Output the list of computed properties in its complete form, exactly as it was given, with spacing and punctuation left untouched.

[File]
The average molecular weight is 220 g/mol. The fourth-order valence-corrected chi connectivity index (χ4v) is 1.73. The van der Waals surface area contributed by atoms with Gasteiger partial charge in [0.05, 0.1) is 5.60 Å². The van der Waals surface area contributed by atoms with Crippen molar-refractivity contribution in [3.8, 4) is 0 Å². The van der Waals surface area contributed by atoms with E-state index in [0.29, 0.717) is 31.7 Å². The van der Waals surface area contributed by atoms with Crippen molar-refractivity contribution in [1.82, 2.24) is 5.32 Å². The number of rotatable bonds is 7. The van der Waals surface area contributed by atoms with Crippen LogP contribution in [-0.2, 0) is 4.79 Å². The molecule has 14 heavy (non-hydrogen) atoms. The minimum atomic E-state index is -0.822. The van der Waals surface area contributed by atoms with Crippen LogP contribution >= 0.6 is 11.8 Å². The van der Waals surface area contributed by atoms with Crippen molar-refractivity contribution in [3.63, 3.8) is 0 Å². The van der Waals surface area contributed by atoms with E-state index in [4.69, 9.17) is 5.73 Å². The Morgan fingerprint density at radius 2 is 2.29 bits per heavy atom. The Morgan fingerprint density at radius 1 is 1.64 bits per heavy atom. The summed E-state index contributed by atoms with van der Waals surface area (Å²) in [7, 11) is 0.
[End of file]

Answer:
The average molecular weight is 220 g/mol. The fourth-order valence-corrected chi connectivity index (χ4v) is 1.73. The van der Waals surface area contributed by atoms with Gasteiger partial charge in [0.05, 0.1) is 5.60 Å². The van der Waals surface area contributed by atoms with Crippen molar-refractivity contribution in [3.8, 4) is 0 Å². The van der Waals surface area contributed by atoms with E-state index in [0.29, 0.717) is 31.7 Å². The van der Waals surface area contributed by atoms with Crippen molar-refractivity contribution in [1.82, 2.24) is 5.32 Å². The number of rotatable bonds is 7. The van der Waals surface area contributed by atoms with Crippen LogP contribution in [-0.2, 0) is 4.79 Å². The molecule has 14 heavy (non-hydrogen) atoms. The minimum atomic E-state index is -0.822. The van der Waals surface area contributed by atoms with Crippen LogP contribution >= 0.6 is 11.8 Å². The van der Waals surface area contributed by atoms with Crippen molar-refractivity contribution in [3.63, 3.8) is 0 Å². The van der Waals surface area contributed by atoms with E-state index in [4.69, 9.17) is 5.73 Å². The Morgan fingerprint density at radius 2 is 2.29 bits per heavy atom. The Morgan fingerprint density at radius 1 is 1.64 bits per heavy atom. The summed E-state index contributed by atoms with van der Waals surface area (Å²) in [7, 11) is 0.